Monday, September 9, 2013

Bigger, biggerer, biggerest!

When the newest, 4th generation Renault Clio sub-compact car came out last year it really caught my attention. It is a very attractive redesign of what I considered to be a rather awkward looking car. The new Clio also stands out for another reason… it is significantly bigger than the 1st generation car that came out in 1990. All four generations of the Clio have been very popular vehicles, and it is common to see the older ones next to the newer ones on the road and in parking lots.
To make sure that it wasn’t just my eyes playing tricks on me, I looked up the dimensions of the Clio over the years:
As I suspected, each generation has gotten larger than the previous. The only exceptions are the lower height of the newest Clio compared to the previous one, and the fact that the weight has dropped slightly for 2012. Otherwise, each generation grew a few cm in all directions and gained closed to 100 kg with each evolution. While this may not seem like much when you compare, say, a Clio 2 to a Clio 3, when looking at the original Clio 1 next to a brand new Clio 4, you have 35 extra cm of length, which is significant.

Perhaps manufacturers don’t have any choice. It might be that consumers get familiar with a name, and when trading in their old car consider the same model but want it to grow to accommodate them and their additional family members and stuff. At some point, though, what was originally a sub-compact car like the first Clio becomes closer in size to a compact. If all of the cars in a brand expand at the same rate then models shouldn’t end up stepping on each other’s toes, but it does mean that at some point a new sub-compact car needs to be introduced to take the place of the ‘one that got too big’… and that at the top end, the largest model gets so big that it either has to stop growing and starts fighting for space in the lineup with the model below it, or has to disappear to leave the next model in line the spot as top-dog.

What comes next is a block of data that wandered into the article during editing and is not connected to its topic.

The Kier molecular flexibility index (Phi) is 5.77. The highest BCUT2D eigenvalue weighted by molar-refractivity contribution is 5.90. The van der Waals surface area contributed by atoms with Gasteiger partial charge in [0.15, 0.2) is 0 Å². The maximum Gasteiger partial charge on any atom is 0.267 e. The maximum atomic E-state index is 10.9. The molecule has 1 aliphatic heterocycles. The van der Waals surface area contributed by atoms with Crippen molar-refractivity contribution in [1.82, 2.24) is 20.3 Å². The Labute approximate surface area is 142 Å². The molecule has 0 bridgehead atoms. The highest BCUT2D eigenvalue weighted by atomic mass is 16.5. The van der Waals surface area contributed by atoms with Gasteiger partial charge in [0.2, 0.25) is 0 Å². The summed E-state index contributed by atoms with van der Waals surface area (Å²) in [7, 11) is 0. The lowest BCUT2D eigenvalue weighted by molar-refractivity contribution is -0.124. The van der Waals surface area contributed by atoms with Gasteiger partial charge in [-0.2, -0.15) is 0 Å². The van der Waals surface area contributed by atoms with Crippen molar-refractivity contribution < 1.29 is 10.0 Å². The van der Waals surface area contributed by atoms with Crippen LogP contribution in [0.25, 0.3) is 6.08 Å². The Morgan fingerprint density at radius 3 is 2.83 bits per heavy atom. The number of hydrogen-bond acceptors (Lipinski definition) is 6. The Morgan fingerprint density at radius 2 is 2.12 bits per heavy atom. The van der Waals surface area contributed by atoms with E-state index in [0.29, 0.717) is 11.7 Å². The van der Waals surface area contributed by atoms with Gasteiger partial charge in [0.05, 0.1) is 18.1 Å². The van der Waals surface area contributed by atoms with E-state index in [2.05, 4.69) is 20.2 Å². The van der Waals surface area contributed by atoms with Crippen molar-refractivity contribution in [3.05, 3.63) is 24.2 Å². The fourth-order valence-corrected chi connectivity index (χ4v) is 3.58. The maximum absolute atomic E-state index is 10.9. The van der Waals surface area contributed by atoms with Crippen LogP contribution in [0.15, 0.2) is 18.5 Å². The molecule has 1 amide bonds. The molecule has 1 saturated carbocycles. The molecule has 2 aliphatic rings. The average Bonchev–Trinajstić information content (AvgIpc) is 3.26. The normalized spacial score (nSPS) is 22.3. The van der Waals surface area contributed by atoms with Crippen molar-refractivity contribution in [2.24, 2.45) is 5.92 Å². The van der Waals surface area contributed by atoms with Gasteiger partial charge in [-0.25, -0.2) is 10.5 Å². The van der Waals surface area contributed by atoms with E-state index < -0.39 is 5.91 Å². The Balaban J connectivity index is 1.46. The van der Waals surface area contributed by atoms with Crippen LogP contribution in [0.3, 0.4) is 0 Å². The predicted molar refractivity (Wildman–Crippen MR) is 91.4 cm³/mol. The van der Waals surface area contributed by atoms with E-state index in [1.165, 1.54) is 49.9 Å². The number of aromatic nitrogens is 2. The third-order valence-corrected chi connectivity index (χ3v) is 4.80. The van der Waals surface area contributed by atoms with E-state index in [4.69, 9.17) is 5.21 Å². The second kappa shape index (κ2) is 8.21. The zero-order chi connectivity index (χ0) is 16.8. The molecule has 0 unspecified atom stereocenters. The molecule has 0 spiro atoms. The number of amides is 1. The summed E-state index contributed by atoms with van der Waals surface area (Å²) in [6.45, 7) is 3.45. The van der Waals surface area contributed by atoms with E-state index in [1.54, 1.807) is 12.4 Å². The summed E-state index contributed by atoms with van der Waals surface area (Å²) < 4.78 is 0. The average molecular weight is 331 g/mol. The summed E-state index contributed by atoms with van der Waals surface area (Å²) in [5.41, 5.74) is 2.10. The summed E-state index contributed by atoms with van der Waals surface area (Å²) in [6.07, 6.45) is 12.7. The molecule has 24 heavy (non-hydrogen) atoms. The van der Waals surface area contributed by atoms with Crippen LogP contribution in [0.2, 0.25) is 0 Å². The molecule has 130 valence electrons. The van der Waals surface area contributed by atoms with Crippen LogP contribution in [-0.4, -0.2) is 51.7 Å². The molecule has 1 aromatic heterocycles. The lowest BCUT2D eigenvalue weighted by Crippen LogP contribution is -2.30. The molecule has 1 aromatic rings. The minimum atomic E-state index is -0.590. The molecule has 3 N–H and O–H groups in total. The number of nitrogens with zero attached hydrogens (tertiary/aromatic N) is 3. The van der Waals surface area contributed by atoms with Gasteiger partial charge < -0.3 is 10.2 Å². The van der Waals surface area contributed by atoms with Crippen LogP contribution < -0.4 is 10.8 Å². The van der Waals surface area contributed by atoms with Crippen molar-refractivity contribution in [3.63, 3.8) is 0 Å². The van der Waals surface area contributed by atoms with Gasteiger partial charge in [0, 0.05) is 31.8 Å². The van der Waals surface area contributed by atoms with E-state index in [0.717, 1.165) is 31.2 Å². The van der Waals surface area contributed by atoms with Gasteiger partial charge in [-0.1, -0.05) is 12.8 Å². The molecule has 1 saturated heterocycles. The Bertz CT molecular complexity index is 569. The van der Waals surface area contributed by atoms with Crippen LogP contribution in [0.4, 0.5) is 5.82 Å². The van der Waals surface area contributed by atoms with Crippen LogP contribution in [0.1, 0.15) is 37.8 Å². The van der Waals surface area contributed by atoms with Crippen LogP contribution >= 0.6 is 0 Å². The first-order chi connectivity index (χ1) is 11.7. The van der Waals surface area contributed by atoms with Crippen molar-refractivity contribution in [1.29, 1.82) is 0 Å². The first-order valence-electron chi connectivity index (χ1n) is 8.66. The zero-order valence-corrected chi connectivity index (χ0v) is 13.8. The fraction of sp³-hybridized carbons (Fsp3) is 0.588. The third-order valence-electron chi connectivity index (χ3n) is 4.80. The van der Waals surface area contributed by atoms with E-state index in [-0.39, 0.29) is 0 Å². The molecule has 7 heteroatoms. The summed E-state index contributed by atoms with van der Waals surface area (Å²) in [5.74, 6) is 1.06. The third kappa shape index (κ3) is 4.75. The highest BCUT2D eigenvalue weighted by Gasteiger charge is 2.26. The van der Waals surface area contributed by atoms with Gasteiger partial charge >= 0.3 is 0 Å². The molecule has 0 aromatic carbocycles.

I wonder if any brands keep their cars the exact same size with each generation. While this is far from being a gravely important question, and it’s only people like me that scratch their head over such things, I AM curious if manufacturers put much thought into it, or if it’s just natural for them to upsize every generation. For the McDonalds generation, I suppose it’s normal to want to ‘Biggie-size’ everything, including our cars!

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